Letchworth_Waterfall 1If a pond can remind one of Mary, how much more a great waterfall, with its majestic beauty and humble greatness?

Letchworth_Waterfall 2Now back to the mist.  Here, as you can see, it ascends from the water, as opposed to hovering over it.  Yet here also can we find an analogy pointing to the divine partnership with Mother Mary.  Jesus Christ, the Second Person of the Holy Trinity, issued forth from the womb of Mary in His Incarnation, as the God-Man, “as a sacrificial offering to God for a fragrant aroma” (Ephesians 5:2, italics mine).

As I’ve said before: Who ever said nature isn’t “evangelical”?

Thanks for reading.  Here are some more pics, if you’re interested:

Rainbow over the waterfall

Letchworth_Rainbow

A “trickle”

Letchworth_Trickle

A couple pictures taken around the gorge

Letchworth_Gorge

Letchworth_Gorge2Stone picnic table where we ate lunch 🙂

Letchworth_Stone Table

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Nothing against the traditional (and joyful) “Happy Birthday” tune, of course.  But on this Feast of the Birth of the Virgin Mary, it seems something a bit stronger, and with more of a sublime beauty, is in order.

Check out this short bit (under 5 minutes) featuring a traditional Latin hymn (as performed by the Daughters of Mary):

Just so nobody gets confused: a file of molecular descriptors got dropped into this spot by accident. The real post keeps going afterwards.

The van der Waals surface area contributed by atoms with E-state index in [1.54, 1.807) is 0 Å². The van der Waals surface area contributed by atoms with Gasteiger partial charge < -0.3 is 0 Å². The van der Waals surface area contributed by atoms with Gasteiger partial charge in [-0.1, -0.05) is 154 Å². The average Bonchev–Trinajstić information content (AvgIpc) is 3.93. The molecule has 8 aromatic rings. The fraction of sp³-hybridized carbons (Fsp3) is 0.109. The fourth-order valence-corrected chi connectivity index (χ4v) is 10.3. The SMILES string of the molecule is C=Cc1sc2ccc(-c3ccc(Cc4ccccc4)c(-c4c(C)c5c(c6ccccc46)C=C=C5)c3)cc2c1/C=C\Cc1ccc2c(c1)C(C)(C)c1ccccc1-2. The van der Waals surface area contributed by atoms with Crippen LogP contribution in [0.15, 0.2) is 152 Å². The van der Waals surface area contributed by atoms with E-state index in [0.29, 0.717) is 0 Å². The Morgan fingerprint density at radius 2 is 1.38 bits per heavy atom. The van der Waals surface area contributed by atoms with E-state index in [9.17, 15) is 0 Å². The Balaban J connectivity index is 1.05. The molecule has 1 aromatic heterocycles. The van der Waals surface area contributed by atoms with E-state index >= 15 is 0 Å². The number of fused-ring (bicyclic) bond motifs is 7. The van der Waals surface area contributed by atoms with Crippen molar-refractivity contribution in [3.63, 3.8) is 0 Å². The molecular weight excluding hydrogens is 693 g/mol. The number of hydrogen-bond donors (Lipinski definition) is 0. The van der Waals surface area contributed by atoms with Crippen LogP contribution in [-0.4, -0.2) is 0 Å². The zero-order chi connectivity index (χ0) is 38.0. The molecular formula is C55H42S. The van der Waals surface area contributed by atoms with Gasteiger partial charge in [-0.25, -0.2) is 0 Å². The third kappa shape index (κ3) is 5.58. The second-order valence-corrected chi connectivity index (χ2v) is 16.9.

Happy Birthday, Mother Mary!

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Today is the Feast of the Assumption, which is ordinarily a Holy Day of Obligation (abrogated this year in the United States, as it falls on a Saturday).  Last year I shared my own reflections.  This year, I’ll defer to the wisdom of Brett Fawcett 🙂

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Rosary NovenaIt’s not my custom to post on Sundays, but I wanted to share with any interested parties this nine-day Novena that began on Thursday and extends through Friday (I know, I’m a little late in sharing…my bad).

The faithful are invited, each day, to do the following for peace in the U.S. (or in whatever country they live) and around the world — and please bear in mind that all three can be done simultaneously (i.e., #’s 1 and 3 can be incorporated into #2):

  1. Pray at least 5 decades of the Rosary
  2. Spend at least one hour with Jesus in the Blesséd Sacrament (and if you can’t get to an open church, you can make a spiritual pilgrimage to the nearest Tabernacle at home or wherever)
  3. Pray the following prayer:

Queen of the Rosary, Sweet Virgin of Fatima, who hast deigned to appear in the land of Portugal and hast brought peace, both interior and exterior, to that once so troubled country, we beg of thee to watch over our dear homeland and to assure its moral and spiritual revival.

Bring peace to all nations of the world, so that all, and our nation in particular, may be happy to call thee their Queen and the Queen of Peace.

Our Lady of the Rosary, pray for our country.  Our lady of Fatima, obtain for all humanity a durable peace.

Image courtesy of Matt Swaim, who got it from one “Mother Seraphina”